Outdated as of May 2021.
This article is outdated. Please find our updated resource that explains the current MACRA / MIPS / Meaningful Use regulations.
Guest post by Zach Watson, marketing operations analyst at TechnologyAdvice.
After much ado, the Centers for Medicare and Medicaid Services (CMS) released the proposal for the final rules of Meaningful Use Stage 3 earlier this month. Unsurprisingly, the healthcare industry has spent the subsequent weeks sifting through the document to get a better understanding of what the government’s end game is for the program.
After the final rules were released, CMS announced there would be a 60-day period for public feedback on the proposal, so calling it the “final rules” is a bit misleading.
Regardless, there are numerous initiatives to prepare for in Stage 3, as well as significant changes to the criteria for Stage 1 and Stage 2.
The Stage 3 rules are a mixed bag for the application of patient portal software — most of the objectives and their accompanying measures seem quite attainable, but one patient engagement measure in particular could prove a significant challenge for providers.
Here’s what you need to know.
Stage 2 Attestation is Much More Manageable
Much of the analysis regarding Stage 3 has focused on streamlining the program. CMS narrowed the core objective list to 10, and the requirements to attest for Stage 2 have been significantly lightened.
In fact, if a provider hasn’t attested for Stage 1 yet, they can automatically begin participating in Meaningful Use at a modified version of Stage 2 this year. This only requires a 90-day attestation period for 2015, though the following years require that providers attest for a full year.
Additionally, the patient engagement requirements for Stage 2 have been radically altered. The much-maligned “View-Download-Transmit” measure requiring five percent of patients to actively engage with their health record has been all but eliminated.
The new rule simply says, “at least one patient during the reporting period” must actively engage with their health information during the reporting period. Similarly, the Stage 2 requirement for secure messaging has essentially been reduced to a yes or no scenario.
All of these changes to Stage 2 indicate that CMS understands the need to move the needle forward in terms of where the majority of providers are in the Meaningful Use program before Stage 3 begins to take full effect in 2017.
It’s intriguing that two of the major changes in the final rule proposal deal with Stage 2 measures that directly relate to patient portal usage. In no uncertain terms, this is a win for eligible providers.
Stage 3 Brings Back Tough Patient Engagement Requirements
The proposed rules for Stage 3 attempt to follow the theme of simplification applied to modify the Stage 2 rules. But just because something is easily understood doesn’t mean that it’s easily performed.
In terms of patient portals and patient engagement, the most important objective for physicians to examine is the Coordination of Care Through Patient Engagement. As the name implies, this objective focuses on patient engagement, which has nearly always been manifested as a view, transmit, or download threshold in the context of Meaningful Use.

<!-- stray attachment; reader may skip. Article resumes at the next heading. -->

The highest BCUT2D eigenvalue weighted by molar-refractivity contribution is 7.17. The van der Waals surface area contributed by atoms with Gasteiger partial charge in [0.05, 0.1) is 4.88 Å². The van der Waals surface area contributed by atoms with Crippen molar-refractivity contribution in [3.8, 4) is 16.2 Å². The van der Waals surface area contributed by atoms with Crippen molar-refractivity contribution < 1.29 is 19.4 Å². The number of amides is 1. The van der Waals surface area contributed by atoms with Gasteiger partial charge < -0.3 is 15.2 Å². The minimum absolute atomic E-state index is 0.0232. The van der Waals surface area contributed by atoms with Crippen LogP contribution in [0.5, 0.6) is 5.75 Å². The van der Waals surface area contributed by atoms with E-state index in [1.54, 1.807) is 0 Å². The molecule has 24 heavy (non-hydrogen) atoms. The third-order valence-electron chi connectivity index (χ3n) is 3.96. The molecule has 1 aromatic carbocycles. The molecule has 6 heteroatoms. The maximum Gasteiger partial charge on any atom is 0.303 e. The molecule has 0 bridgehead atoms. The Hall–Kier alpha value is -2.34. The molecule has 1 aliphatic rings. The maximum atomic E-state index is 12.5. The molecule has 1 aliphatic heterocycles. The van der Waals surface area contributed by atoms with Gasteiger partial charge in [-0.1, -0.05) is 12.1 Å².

Stage 3 is no different, and this objective comes with three accompanying measures, of which eligible professionals must meet two.
Let’s start with most difficult. Though its teeth were pulled for Stage 2, View-Download-Transmit is back for Stage 3, and this time it’s going to take a whopping 25 percent of patients actively engaging with their health information to meet the threshold. However, there’s also the option of using an API to automatically push this information to another platform in order to meet this goal.
Secondly, the Patient Engagement objective requires 35 percent of patients to receive a secure message during the reporting period. In the past, this would mean that patients had to send the message, but CMS has mercifully included messages sent first from a provider in this measure.
Lastly, patient-generated health data or data from a non-clinical setting must be incorporated into the EHR record for more than 15 percent of patients during the reporting period. An API can also be used to meet this measure instead of tasking patients and providers with manually entering the data.
The addition of APIs is very interesting in the proposal by CMS, but the practicality of this approach — at least in the short term — is questionable.
Developing APIs will be out of reach for many smaller practices because they simply don’t have the resources. This puts the onus clearly on vendors, with an advantage going to standalone patient portals that aren’t tethered to a particular EHR.
These platforms likely have a more open architecture and may be in a better position to integrate with multiple EHRs and serve as an all access point for patient records from multiple providers.
Additionally, APIs could significantly reduce the administrative workload of incorporating patient-generated health data — Apple’s HealthKit is a prime example of this technology in action.
The silver lining is that providers can choose two of the three measures in the Patient Engagement objective, skirting the difficult undertaking of driving one out of every four patients to engage with their health records online.
All in all, Stage 3 isn’t overwhelming from a patient portal view, though providers must choose which difficult measure to tackle: View-Download-Transmit, or integrating patient-generated health data.
About the Author: Zach Watson is a marketing operations analyst at TechnologyAdvice. He covers marketing automation, healthcare IT, business intelligence, HR, and other emerging technology. Connect with him on LinkedIn.